Cumberland Gap, TN is a very small town with a great big sense of community and cooperation.  N.E. Alabama Genealogical was well represented during the first three days of the Jamboree.  Vendors from VA, TN, KY, IN and many family  groups were represented in the downtown area.  Great speakers could be heard in the Wilderness National Park Welcome Center, at the Holiday Inn and in various parts of the downtown area.  These speakers were some of the best known in the genealogical community.  NEAGS members took turns working our table so that the others could hear some of the programs. This was such a great weekend for genealogists and it was at no cost to those attending.  Mark Treadway and the other volunteers who made this possible are to be commended for a job "well done".

Sunday, May 1, 2011

April 27, 2011 The Worst Tornado Outbreak in Alabama Ever.

As I was getting ready to leave, my husband came into the room and said look what I found.  He was holding a 4X6 photo of a family.  The way they were dressed looked like the early 1980's.  As I looked at the picture I did two things, first said a prayer that the family in that picture was safe and second I realized that tears were flowing.  Before I left home I walked around my yard and picked up remnants of other people's lives, another piece of a photo, a couple of book pages, wallpaper and roofing material. I didn't pick up any of the insulation and tiny pieces of paper.  I have no idea where these things came from, we live 75 - 100 miles away from the destruction in Birmingham and Tuscaloosa.

Like most Thursdays, I left home on April 28, 2011 to go to Nichols Memorial Library.  It was "library day" a day when members of NEAGS gather there to help those who come by to research.  Usually a quick stop at Walmart to pickup drinks and snacks, in case we don't get lunch.  But this day was different.  My Walmart stop included making copies of the picture from our yard, but I could hardly move in the store, people were everywhere, buying flashlights, batteries, bread, charcoal and other items that you would use if you were out of power.  Most I talked with were from Marshall and Blount counties.  A couple said the damage wasn't as bad  there but  the power was out and most stores and gas stations were closed.   When I got to the library after 10:30, there weren't any researchers there, they didn't come all day.  A strange eerie feeling followed all day, then we started to hear about the damage and death in our area.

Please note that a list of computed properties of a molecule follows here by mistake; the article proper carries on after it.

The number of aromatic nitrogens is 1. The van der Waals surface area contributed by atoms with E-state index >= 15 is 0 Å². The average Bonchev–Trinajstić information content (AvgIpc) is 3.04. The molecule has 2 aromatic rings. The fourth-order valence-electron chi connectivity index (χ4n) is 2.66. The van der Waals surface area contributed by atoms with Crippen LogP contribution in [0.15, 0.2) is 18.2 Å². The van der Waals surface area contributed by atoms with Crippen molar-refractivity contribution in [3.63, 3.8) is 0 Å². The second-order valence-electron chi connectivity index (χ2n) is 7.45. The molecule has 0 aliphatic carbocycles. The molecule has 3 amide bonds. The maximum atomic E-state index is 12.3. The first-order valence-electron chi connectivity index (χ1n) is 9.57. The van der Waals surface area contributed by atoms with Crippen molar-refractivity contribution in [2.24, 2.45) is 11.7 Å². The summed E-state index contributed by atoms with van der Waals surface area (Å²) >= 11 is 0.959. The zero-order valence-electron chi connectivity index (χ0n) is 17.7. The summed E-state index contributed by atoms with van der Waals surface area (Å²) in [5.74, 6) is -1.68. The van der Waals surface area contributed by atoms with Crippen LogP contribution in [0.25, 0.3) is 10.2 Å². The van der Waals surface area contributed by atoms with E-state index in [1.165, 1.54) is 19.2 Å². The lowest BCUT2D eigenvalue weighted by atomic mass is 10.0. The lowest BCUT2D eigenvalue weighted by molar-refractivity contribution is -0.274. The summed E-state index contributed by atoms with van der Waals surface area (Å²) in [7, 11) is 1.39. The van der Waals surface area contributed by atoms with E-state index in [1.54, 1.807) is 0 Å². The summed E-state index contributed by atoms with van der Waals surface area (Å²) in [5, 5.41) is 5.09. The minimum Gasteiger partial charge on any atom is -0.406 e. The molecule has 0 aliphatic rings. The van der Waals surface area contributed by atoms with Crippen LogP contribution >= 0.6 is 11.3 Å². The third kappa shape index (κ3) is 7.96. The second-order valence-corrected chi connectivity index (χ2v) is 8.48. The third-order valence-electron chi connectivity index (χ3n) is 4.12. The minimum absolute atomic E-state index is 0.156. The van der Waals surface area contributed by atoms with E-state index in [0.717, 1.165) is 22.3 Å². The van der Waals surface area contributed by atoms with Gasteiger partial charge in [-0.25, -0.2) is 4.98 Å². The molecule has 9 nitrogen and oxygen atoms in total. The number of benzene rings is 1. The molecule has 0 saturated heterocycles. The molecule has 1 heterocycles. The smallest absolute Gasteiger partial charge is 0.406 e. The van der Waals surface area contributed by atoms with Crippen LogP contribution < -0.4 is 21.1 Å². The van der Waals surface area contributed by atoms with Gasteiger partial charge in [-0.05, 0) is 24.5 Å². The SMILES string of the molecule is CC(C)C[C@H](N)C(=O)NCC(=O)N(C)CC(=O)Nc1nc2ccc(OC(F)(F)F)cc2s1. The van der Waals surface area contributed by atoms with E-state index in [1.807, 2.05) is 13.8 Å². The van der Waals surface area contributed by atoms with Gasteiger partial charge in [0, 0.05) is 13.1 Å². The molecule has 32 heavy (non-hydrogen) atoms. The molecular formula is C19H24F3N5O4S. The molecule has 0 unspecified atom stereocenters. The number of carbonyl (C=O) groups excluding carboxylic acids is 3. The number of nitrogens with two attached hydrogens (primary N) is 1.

Perhaps this post isn't what it should be, but my heart is heavy and the need for prayer, food, supplies, re-building materials and plain old fashioned personal comfort is so great for many of our neighbors.  My area and the area of Nichols Library weren't in the storm's path, but so many of our friends were.  As of this morning 250 people have died in Alabama, 1000's are still unaccounted for.  Many thousands are homeless, you'll see the damage from Tuscaloosa, Birmingham and Cullman on TV.  You may not see the small communities like Ohatchee, Silver Lakes, Pleasant Valley, Glencoe, Moody, Leeds, Pell City, Shoal Creek, Rainsville and Fyffe. These are just the small towns in the N.E. Alabama Genealogical Society area there are many more small communities devastated in N. Alabama.  Most of the state parks in N.E. Alabama are closed until further notice. Guntersville State Park took a direct hit in the first round of storms Wednesday morning, DeSoto State Park was hit by the afternoon and evening storms.

Hopefully some of the schools will be able to reopen next week and give the children a chance to resume some normal life activities. Although many of them will be living in shelters and have no home to go back to.

I hope if nothing else comes from my blog today you will pray for Alabama, hug your families and make copies of your precious family memories then store one copy in a safe deposit box or with your local genealogy society or library.

One phrase has been coined by the guru of local TV weather personalities to show our determination to remember that "this too will pass" and I'll end my post with that "We Are Alabama".

Next project!

The Ancestor Swap Meet 2011 is history and things are almost back to normal at Nichols Library.  Thursday, some of us were able to put swap meet things away and clean up the library.  Several projects are in the works and will take time in the weeks ahead.  Gail Brown and I have been working on a cemetery book for Fairview Cemetery. This book gets put aside when other things have to be done for the society. Hopefully it will be finished in the near future.

N.E. Alabama Genealogical Society will be a vendor at the Cumberland Gap Jamboree in June.  This will be our first time as a vendor but if all goes well it won't be our last.  We will be representing our area of Alabama, even though most of the people who come through Cumberland won't be interested in Alabama, they may someday have a need for an Alabama research connection.

Another project is to obtain microfilm for use in Nichols Library.  We were fortunate to receive a grant that allowed us to purchase a state of the art microfilm reader/printer.
We have some microfilm but we would like to offer more for our researchers.

So our journey through family history and our love for Nichols Memorial Library continues.